You can still see those forces at work today. While the banner each side flies has changed, the divisions within the culture have maintained roughly the same borders. This conflict has been waiting in the wings since ’89.

    • adsa May 23, 2014 at 1:52 am #

      Except that West Ukraine was a part of Poland in the early 30’s not the Soviet Union so whatever effect the famine had on them (Banderas followers in Galicia) was not related to the Soviet Union. In fact it was the Donbass region which was one of the hardest hit areas.

      • Roquentin May 23, 2014 at 2:51 pm #

        While it is true that portions of Western Ukraine, although not Kiev, were lost to Poland in the Polish-Soviet War (I had to look that one up…heh), can you really claim that people with relatives on the other side of the border would have been totally indifferent to their mass starvation? Leaving an area certainly doesn’t separate you from it culturally. A quick walk through 2nd ave in the Lower East Side and the sight of all the Ukrainian flags during this crisis should make that pretty clear.

        I’d agree that the Donbass region would have been harder hit by the famine, and following a certain logic they should have the most hatred for Moscow. Culture wins in the end, apparently, with the East always having been closer to Russia and the West closer to Europe. I brought up the Holodomor primarily to indicate that there was plenty of mass murder and insanity to go around for everyone in the first half of 20th century, and that perhaps you really could take “another view of Hitler” or more specifically National Socialism in Ukraine. One which in no way glorifies a figure like Banderas, but at least makes the ideology a little more understandable.

        In spite of this, I’m well aware of how awful the Ukranian progroms were during the Russian Civil War, well before the Holodomor even occurred. I want to be unequivocal that no level of atrocity suffered at the hands of the Soviet government justifies anti-Semitic massacres.

  4. Joakim May 23, 2014 at 4:26 am #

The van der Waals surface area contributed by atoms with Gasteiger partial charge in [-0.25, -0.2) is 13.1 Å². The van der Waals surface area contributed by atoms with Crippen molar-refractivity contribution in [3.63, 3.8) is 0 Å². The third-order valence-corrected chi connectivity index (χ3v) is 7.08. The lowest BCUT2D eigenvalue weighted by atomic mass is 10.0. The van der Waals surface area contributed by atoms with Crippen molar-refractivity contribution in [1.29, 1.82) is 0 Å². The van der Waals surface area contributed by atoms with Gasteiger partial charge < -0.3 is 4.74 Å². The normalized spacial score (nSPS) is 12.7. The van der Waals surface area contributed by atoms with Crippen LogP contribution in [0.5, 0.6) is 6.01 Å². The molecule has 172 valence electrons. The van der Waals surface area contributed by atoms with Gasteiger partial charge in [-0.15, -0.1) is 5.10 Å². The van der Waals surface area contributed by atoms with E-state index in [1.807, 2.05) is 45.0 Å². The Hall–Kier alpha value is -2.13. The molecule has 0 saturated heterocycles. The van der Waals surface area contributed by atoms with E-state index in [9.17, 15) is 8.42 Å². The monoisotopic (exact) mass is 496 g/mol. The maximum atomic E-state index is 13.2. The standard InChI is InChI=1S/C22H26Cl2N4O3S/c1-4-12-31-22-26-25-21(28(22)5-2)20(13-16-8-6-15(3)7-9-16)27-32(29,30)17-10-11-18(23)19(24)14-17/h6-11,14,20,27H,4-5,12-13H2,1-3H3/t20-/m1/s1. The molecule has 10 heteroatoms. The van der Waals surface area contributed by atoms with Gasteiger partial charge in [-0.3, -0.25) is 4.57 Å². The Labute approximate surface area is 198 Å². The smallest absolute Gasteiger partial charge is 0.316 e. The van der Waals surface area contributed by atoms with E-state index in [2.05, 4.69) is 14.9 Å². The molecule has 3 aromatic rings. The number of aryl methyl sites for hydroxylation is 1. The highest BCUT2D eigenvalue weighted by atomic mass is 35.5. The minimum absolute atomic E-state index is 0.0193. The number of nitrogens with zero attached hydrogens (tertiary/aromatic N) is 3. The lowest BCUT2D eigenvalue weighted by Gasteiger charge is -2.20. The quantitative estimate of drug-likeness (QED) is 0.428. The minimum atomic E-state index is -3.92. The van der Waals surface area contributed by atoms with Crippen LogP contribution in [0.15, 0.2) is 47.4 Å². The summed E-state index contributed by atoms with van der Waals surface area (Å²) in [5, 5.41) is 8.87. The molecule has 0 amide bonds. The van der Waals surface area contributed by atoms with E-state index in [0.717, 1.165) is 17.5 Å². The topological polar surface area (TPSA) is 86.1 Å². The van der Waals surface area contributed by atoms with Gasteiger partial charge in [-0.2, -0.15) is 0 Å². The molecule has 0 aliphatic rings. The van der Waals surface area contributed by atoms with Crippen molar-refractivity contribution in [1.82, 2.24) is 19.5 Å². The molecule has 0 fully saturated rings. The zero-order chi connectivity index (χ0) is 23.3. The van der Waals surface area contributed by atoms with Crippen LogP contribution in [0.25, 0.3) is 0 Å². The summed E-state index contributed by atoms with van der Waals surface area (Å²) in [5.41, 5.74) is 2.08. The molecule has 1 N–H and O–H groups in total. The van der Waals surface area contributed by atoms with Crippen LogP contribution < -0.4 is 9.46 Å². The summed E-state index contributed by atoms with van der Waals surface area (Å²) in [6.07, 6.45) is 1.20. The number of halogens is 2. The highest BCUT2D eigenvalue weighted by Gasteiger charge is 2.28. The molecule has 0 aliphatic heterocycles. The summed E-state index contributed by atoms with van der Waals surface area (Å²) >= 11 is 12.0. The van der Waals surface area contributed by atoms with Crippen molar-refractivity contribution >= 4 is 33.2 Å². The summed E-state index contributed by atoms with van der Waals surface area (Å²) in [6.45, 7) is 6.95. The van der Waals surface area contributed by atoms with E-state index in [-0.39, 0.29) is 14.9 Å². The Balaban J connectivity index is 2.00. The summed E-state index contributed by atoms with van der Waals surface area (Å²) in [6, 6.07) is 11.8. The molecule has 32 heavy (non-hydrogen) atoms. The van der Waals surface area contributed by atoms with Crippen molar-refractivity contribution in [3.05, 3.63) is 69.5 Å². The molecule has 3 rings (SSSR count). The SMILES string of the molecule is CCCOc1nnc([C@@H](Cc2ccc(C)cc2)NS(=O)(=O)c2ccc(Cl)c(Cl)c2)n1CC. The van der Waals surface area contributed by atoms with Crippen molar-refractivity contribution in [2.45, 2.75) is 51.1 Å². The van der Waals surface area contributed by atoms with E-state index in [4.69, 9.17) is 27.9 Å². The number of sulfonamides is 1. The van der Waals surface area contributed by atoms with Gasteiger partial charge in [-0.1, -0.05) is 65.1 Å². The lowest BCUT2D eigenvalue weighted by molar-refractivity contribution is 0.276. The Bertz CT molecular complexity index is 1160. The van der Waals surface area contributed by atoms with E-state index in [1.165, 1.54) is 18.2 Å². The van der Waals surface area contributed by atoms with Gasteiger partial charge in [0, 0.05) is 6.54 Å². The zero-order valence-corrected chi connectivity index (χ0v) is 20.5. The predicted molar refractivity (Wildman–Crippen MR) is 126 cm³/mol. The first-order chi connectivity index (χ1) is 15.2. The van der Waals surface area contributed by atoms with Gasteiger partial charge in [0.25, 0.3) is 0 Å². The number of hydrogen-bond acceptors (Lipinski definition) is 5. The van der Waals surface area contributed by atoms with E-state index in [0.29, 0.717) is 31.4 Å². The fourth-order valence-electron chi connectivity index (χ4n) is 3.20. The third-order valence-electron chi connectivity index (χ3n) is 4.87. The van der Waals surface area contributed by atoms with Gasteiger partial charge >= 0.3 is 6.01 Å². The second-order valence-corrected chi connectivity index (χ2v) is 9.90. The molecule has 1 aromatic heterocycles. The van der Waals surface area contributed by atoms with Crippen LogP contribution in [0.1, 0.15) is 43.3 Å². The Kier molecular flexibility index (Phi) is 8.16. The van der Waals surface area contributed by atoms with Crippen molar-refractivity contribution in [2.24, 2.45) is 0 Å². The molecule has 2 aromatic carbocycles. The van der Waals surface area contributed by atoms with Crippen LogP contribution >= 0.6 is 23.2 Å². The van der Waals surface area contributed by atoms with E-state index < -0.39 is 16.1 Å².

In february Swedens Foreign Minister, Carl Bildt, asserted that the present regime in Ukraine (including the fascist Svoboda Party, which praise Bandera) shared “European values”.

  5. Joakim May 23, 2014 at 6:56 am #

    Not february 2014, but december 2013, Carl Bildt said the Nationalists in Ukraine shared “European values”. Sorry about that.

  6. mindweapon May 23, 2014 at 7:01 am #

    Reblogged this on Mindweapons in Ragnarok and commented:
    NPR’s Ari Shapiro whitewashes pro-EU Ukrainian Nazis. During the Third Reich era, lots of Jews did business with the Nazis and praised Hitler. Had the Germans won, many Jews would be singing their praises still today. The great “sin” of the Nazis was losing the war.
    We know the mass media has no principles. The USA has far surpassed the Nazis in scale and horror of atrocities. But everybody loves a winner. If or when the USA loses a war, then we’ll hear all about depleted uranium Gitmo CIA dirty regime changes torture rendition and so on. Ari Shapiro will try to claim “he was part of the Resistance all along” LOL.

    • LFC May 24, 2014 at 4:00 pm #

      I’m not sure what hallucinogen ‘mindweapon’ is on, but aspects of this comment are beyond nutty.

      • Porcupine Eater May 25, 2014 at 8:14 am #

        That’s because he’s a white supremacist. Just look at his website.

  7. Rob May 23, 2014 at 10:31 am #

    “The question is whether a person who’s involved in the death of tens of thousands of people can also be a political hero.”
    —Of course s/he can. Ask the Founding Fathers, Alexander the Great, Stalin, or maybe Genghis Khan, while you’re at it. ‘Leaders of men’ are not necessarily kind, decent people; if fact, one might say that in order to be one, it helps *not* to be.

  8. BillR May 24, 2014 at 12:54 pm #

    Triumph of the Will being reenacted in a country which has 30 times more people than Ukraine? The man flying triumphally into the National capital to become the next Prime Minister was analyzed by an astute Indian political psychiatrist long before he had risen from the level of local politics:

    Modi, it gives me no pleasure to tell the readers, met virtually all the criteria that psychiatrists, psycho-analysts and psychologists had set up after years of empirical work on the authoritarian personality. He had the same mix of puritanical rigidity, narrowing of emotional life, massive use of the ego defence of projection, denial and fear of his own passions combined with fantasies of violence – all set within the matrix of clear paranoid and obsessive personality traits. I still remember the cool, measured tone in which he elaborated a theory of cosmic conspiracy against India that painted every Muslim as a suspected traitor and a potential terrorist. I came out of the interview shaken and told Yagnik that, for the first time, I had met a textbook case of a fascist and a prospective killer, perhaps even a future mass murderer.

    Or, as another eminent writer put it:

    Several hundred million ‘Indians have dreamed collectively, and they have dreamed a man accused of mass murder.’